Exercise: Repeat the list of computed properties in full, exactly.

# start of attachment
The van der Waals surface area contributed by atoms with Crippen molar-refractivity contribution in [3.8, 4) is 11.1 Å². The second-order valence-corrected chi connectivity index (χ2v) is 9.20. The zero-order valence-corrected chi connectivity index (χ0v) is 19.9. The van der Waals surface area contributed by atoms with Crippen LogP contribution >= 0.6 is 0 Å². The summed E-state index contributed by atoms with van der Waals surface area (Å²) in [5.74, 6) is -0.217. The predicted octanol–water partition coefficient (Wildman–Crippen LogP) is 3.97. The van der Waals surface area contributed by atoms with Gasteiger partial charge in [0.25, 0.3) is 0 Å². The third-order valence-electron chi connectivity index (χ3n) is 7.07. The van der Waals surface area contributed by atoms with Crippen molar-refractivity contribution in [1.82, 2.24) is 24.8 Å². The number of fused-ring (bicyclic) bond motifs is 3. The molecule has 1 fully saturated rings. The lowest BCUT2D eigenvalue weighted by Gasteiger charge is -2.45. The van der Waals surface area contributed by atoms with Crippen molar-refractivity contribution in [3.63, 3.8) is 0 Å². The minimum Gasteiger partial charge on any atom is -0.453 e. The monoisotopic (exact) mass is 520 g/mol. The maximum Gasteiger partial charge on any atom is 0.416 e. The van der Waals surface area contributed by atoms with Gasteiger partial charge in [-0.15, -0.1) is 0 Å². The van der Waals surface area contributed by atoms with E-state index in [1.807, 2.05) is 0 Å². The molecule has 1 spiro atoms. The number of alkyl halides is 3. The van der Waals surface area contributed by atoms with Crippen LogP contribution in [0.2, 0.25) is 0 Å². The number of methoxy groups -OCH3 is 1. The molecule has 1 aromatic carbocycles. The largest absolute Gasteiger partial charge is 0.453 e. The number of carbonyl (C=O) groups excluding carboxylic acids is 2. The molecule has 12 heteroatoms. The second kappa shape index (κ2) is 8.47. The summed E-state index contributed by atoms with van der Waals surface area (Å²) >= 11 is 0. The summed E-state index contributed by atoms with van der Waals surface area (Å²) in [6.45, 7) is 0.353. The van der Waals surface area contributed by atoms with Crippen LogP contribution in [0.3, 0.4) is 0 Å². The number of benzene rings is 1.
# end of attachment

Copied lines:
The van der Waals surface area contributed by atoms with Crippen molar-refractivity contribution in [3.8, 4) is 11.1 Å². The second-order valence-corrected chi connectivity index (χ2v) is 9.20. The zero-order valence-corrected chi connectivity index (χ0v) is 19.9. The van der Waals surface area contributed by atoms with Crippen LogP contribution >= 0.6 is 0 Å². The summed E-state index contributed by atoms with van der Waals surface area (Å²) in [5.74, 6) is -0.217. The predicted octanol–water partition coefficient (Wildman–Crippen LogP) is 3.97. The van der Waals surface area contributed by atoms with Gasteiger partial charge in [0.25, 0.3) is 0 Å². The third-order valence-electron chi connectivity index (χ3n) is 7.07. The van der Waals surface area contributed by atoms with Crippen molar-refractivity contribution in [1.82, 2.24) is 24.8 Å². The number of fused-ring (bicyclic) bond motifs is 3. The molecule has 1 fully saturated rings. The lowest BCUT2D eigenvalue weighted by Gasteiger charge is -2.45. The van der Waals surface area contributed by atoms with Crippen molar-refractivity contribution in [3.63, 3.8) is 0 Å². The minimum Gasteiger partial charge on any atom is -0.453 e. The monoisotopic (exact) mass is 520 g/mol. The maximum Gasteiger partial charge on any atom is 0.416 e. The van der Waals surface area contributed by atoms with Gasteiger partial charge in [-0.15, -0.1) is 0 Å². The van der Waals surface area contributed by atoms with E-state index in [1.807, 2.05) is 0 Å². The molecule has 1 spiro atoms. The number of alkyl halides is 3. The van der Waals surface area contributed by atoms with Crippen LogP contribution in [0.2, 0.25) is 0 Å². The number of methoxy groups -OCH3 is 1. The molecule has 1 aromatic carbocycles. The largest absolute Gasteiger partial charge is 0.453 e. The number of carbonyl (C=O) groups excluding carboxylic acids is 2. The molecule has 12 heteroatoms. The second kappa shape index (κ2) is 8.47. The summed E-state index contributed by atoms with van der Waals surface area (Å²) >= 11 is 0. The summed E-state index contributed by atoms with van der Waals surface area (Å²) in [6.45, 7) is 0.353. The van der Waals surface area contributed by atoms with Crippen LogP contribution in [0.3, 0.4) is 0 Å². The number of benzene rings is 1.